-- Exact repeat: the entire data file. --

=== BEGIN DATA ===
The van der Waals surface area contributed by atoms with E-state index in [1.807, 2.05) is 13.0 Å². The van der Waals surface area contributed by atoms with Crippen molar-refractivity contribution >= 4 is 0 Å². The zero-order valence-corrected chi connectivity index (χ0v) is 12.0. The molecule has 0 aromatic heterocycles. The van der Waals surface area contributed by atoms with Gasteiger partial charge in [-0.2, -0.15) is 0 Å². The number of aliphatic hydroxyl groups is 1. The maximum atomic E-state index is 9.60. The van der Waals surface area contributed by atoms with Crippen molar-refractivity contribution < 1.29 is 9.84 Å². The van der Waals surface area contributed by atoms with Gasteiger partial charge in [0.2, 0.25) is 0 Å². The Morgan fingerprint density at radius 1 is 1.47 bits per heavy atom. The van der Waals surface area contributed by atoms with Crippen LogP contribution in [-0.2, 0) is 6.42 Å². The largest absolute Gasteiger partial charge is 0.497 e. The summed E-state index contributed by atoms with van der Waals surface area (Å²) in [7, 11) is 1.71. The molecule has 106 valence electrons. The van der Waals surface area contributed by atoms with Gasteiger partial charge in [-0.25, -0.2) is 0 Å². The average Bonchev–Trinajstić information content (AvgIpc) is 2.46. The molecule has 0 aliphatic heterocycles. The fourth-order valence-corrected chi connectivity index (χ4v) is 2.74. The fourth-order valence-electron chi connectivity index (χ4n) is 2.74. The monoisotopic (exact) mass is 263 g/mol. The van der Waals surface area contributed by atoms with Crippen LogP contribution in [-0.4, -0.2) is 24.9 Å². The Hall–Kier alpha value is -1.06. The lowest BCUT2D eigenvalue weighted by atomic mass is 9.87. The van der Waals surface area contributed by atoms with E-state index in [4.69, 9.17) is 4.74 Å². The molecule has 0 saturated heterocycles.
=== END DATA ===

The van der Waals surface area contributed by atoms with E-state index in [1.807, 2.05) is 13.0 Å². The van der Waals surface area contributed by atoms with Crippen molar-refractivity contribution >= 4 is 0 Å². The zero-order valence-corrected chi connectivity index (χ0v) is 12.0. The molecule has 0 aromatic heterocycles. The van der Waals surface area contributed by atoms with Gasteiger partial charge in [-0.2, -0.15) is 0 Å². The number of aliphatic hydroxyl groups is 1. The maximum atomic E-state index is 9.60. The van der Waals surface area contributed by atoms with Crippen molar-refractivity contribution < 1.29 is 9.84 Å². The van der Waals surface area contributed by atoms with Gasteiger partial charge in [0.2, 0.25) is 0 Å². The Morgan fingerprint density at radius 1 is 1.47 bits per heavy atom. The van der Waals surface area contributed by atoms with Crippen LogP contribution in [-0.2, 0) is 6.42 Å². The largest absolute Gasteiger partial charge is 0.497 e. The summed E-state index contributed by atoms with van der Waals surface area (Å²) in [7, 11) is 1.71. The molecule has 106 valence electrons. The van der Waals surface area contributed by atoms with Gasteiger partial charge in [-0.25, -0.2) is 0 Å². The average Bonchev–Trinajstić information content (AvgIpc) is 2.46. The molecule has 0 aliphatic heterocycles. The fourth-order valence-corrected chi connectivity index (χ4v) is 2.74. The fourth-order valence-electron chi connectivity index (χ4n) is 2.74. The monoisotopic (exact) mass is 263 g/mol. The van der Waals surface area contributed by atoms with Crippen LogP contribution in [-0.4, -0.2) is 24.9 Å². The Hall–Kier alpha value is -1.06. The lowest BCUT2D eigenvalue weighted by atomic mass is 9.87. The van der Waals surface area contributed by atoms with E-state index in [4.69, 9.17) is 4.74 Å². The molecule has 0 saturated heterocycles.